National Heartworm Awareness Month

Heartworm disease is a serious and potentially fatal condition that affects dogs, cats, and up to 30 other species of mammals. It is caused by parasitic worms living in the heart and the major vessels of the lungs. The scientific name for the heartworm is Dirofilaria immitis.

Although heartworm disease is almost 100% preventable, many dogs and cats are diagnosed with it each year. Heartworm disease has been diagnosed in all 50 states.  In Florida, there were 1262 reported cases of heartworm disease for dogs (27 of those cases from Brevard County) and 54 cases for cats in January & February this year alone.

Because heartworms are transmitted (as microscopic larvae) through the bite of an infected mosquito, heartworm disease can occur anywhere there are mosquitoes.  We certainly have plenty of them around here. Even indoor cats and dogs are not safe from heartworm infection, as mosquitos can get indoors too.  Studies have shown that more than 25% of heartworm-infected cats live indoors only. The American Heartworm Society (AHS) estimates that 1 million dogs in the United States are infected with the disease, and the incidence may be rising. Wherever dogs are infected, studies have shown that cats are infected too.

Signs of Heartworm Disease

Initial signs of heartworm disease in dogs and cats can be subtle. When infected, both species may develop a chronic cough. In cats, the signs may mimic feline asthma. Cats may also die suddenly without showing any prior clinical signs. Affected dogs may have lethargy (tiredness) and exercise intolerance (refusal to exercise or difficulty exercising). Most infected dogs and cats don’t show clinical signs until the disease is advanced, so testing may be the only way to identify pets with early heartworm disease.

Treatment of Heartworm in Dogs

If an infection is detected early enough, canine heartworm disease can be treated to minimize permanent damage to the heart, lungs, and blood vessels. However, if the infection has been present for a long time or consists of a large number of heartworms, the risk of complications increases. In these cases, treatment can be more expensive and complicated, and dogs may need many months to recover from the infection as juvenile and adult worms are cleared from their systems. Hospitalization may be required.

The goal of treating heartworm disease in dogs is to remove all stages of the parasite (including adult, larvae, and immature stages known as microfilariae) and improve the pet’s condition without causing treatment complications. First, your veterinarian will conduct a series of diagnostic tests to determine which stages of heartworms are present. During this time, your veterinarian may also perform tests to reveal how much damage (if any) has already been done to your dog’s heart, lungs, and blood vessels as a result of being infected. After administering treatment for heartworm disease, your veterinarian will recommend follow-up testing to ensure that the infection has resolved. Some dogs may need to be treated more than once to clear the infection.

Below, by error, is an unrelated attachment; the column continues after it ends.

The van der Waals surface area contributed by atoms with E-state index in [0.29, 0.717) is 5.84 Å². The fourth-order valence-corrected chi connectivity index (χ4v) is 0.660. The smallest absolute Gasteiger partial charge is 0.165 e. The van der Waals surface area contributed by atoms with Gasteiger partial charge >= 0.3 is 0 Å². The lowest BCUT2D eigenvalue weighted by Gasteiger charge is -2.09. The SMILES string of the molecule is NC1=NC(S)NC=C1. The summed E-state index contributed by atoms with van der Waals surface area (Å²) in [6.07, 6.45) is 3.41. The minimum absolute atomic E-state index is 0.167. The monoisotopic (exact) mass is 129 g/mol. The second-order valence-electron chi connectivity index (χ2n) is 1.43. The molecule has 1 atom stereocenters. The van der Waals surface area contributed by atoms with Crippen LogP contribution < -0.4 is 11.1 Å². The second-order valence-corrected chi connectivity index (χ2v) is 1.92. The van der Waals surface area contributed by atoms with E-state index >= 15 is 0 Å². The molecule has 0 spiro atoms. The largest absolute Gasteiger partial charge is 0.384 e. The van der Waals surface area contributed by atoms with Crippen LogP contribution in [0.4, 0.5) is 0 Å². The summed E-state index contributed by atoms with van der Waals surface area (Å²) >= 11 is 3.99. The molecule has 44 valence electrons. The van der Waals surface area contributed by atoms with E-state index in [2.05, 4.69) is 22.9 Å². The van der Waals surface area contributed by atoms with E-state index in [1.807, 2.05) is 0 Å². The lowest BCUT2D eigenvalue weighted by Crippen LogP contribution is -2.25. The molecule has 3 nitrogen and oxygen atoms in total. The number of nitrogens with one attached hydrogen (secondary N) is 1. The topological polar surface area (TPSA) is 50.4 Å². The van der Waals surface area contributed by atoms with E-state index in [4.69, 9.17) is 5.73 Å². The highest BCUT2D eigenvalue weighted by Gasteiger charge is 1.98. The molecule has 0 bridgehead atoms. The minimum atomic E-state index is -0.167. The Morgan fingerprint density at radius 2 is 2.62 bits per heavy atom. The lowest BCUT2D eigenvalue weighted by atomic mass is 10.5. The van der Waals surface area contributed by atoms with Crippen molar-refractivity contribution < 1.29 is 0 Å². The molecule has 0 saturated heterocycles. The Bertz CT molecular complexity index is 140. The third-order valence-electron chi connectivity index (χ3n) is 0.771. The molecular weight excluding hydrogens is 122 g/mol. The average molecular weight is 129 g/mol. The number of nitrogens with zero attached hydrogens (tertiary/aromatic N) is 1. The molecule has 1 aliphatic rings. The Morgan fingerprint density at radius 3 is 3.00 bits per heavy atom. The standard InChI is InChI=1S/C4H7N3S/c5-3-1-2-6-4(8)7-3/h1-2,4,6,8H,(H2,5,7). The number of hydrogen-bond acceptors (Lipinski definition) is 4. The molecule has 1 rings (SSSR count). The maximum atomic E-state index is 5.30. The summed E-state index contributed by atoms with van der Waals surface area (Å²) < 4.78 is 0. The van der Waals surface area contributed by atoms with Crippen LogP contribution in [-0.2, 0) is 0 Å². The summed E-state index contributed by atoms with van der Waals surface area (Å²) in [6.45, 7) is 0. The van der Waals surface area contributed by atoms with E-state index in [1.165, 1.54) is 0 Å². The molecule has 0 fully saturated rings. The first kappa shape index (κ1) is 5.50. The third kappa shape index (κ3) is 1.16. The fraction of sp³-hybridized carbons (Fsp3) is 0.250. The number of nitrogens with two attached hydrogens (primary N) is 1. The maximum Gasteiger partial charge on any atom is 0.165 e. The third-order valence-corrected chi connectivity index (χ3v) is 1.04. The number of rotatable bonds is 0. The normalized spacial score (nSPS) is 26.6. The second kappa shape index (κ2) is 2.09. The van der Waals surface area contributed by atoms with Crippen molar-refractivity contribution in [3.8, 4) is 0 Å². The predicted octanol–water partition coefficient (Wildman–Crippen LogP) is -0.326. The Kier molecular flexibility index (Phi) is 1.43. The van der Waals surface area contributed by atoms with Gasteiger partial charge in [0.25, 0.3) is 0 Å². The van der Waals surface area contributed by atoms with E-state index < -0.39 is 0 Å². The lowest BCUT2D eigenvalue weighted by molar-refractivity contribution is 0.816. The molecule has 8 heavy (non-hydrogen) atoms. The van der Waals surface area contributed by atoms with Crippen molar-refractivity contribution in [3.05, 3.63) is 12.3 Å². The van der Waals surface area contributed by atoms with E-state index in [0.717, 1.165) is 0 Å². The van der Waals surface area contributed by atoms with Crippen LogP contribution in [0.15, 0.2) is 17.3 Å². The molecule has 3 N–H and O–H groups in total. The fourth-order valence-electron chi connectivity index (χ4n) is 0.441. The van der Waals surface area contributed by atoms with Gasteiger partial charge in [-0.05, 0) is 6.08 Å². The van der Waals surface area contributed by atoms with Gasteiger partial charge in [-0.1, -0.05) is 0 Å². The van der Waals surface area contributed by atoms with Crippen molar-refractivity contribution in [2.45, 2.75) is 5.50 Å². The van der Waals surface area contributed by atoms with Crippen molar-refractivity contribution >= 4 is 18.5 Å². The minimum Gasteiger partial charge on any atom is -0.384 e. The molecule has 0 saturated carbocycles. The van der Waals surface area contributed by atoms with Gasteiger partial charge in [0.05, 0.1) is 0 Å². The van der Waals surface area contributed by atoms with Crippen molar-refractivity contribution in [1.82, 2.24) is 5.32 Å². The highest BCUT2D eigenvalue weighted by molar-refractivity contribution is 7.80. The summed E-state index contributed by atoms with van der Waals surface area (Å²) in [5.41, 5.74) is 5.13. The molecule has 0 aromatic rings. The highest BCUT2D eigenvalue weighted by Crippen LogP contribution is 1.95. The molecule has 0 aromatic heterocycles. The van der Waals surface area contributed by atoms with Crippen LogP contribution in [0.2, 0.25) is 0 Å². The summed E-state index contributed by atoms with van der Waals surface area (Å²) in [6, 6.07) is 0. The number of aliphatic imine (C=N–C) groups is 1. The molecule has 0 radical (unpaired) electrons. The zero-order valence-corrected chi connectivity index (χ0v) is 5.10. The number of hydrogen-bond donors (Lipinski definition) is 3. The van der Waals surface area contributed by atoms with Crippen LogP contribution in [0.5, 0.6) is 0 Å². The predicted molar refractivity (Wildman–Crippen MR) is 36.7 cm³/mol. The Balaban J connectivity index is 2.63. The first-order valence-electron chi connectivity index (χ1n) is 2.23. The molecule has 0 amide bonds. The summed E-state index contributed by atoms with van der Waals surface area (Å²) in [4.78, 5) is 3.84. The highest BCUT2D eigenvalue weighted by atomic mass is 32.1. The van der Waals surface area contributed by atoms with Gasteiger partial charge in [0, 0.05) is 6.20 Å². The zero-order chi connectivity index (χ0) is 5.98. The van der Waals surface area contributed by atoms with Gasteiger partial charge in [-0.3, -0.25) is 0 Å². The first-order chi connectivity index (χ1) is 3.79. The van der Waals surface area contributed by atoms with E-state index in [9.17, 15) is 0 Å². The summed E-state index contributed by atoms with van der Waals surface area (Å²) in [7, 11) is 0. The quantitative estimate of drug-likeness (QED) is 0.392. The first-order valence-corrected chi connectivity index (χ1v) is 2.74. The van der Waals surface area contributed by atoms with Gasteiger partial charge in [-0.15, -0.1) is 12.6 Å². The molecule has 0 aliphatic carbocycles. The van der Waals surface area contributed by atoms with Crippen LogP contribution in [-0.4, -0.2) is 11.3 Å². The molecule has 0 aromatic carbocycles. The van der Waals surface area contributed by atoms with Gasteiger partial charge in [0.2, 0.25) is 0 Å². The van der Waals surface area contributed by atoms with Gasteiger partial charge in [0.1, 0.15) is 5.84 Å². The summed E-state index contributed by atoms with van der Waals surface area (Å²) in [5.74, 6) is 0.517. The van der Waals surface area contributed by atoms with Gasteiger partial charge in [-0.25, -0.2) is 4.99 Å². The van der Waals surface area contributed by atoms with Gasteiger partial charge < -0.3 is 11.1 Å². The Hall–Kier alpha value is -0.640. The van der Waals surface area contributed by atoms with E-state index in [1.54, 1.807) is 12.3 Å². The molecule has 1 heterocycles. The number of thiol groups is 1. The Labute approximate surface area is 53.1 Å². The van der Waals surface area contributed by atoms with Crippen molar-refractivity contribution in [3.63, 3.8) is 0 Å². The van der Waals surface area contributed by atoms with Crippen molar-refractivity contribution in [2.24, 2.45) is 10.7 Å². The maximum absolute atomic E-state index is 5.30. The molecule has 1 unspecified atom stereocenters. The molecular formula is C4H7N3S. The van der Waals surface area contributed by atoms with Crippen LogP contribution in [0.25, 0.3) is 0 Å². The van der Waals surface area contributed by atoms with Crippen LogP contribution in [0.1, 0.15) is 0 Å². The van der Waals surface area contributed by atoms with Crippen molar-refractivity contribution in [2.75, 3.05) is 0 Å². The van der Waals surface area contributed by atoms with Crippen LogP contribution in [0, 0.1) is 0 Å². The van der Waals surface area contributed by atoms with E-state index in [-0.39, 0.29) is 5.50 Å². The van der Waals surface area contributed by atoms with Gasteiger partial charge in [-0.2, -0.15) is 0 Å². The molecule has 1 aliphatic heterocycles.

If significant damage to a dog’s heart, lungs, and vessels has already occurred, permanent health issues may remain, even after the heartworm infection is successfully treated. Dogs exhibiting severe clinical signs may first need to be stabilized with steroids and other medications before administration of medication to kill heartworms. Additional medications may also play a helpful role in supporting dogs whose heart and lungs have sustained permanent damage from heartworm disease.

During treatment, unnecessary stress on an infected dog’s cardiopulmonary system (heart and lungs) should be avoided as the adult worms die. Depending on your dog’s condition, your veterinarian may recommend hospitalization. When your dog comes home, exercise restriction will be recommended for a period of time to avoid overly stressing the cardiopulmonary system. Your veterinarian can discuss additional recommendations for monitoring and caring for your dog during and after treatment of heartworm disease.

Treatment of Heartworm in Cats

In cats, there is no safe and effective medical treatment for heartworm disease.  That is why prevention is so important. Your veterinarian can discuss with you how best to monitor your cat and manage the signs of disease. Antibiotics, steroids, and other medications are sometimes recommended. For cats with severe breathing problems or other complications, hospitalization may be needed.


Is your pet taking a monthly preventative?  Do you know what it’s called?  Do you know what it does?  Does it prevent heartworms? Fleas? Intestinal parasites? Ticks?  All 4?

The best “treatment” for dogs and particularly cats is prevention. Safe, easy-to-administer, effective medications are available to prevent heartworm disease in dogs and cats, and we recommend that all of our patients be taking this medication. The American Heartworm Society ( recommends year-round administration of heartworm preventive medications. We recommend Simparica Trio or Sentinel for most dogs, and Revolution Plus for cats. These heartworm preventive products have the added benefit of controlling other internal parasites of concern, such as roundworms and hookworms. These products also target external parasites such as fleas and some prevent ticks and mites.

If your pet is not on a heartworm preventive now, please contact us to get started.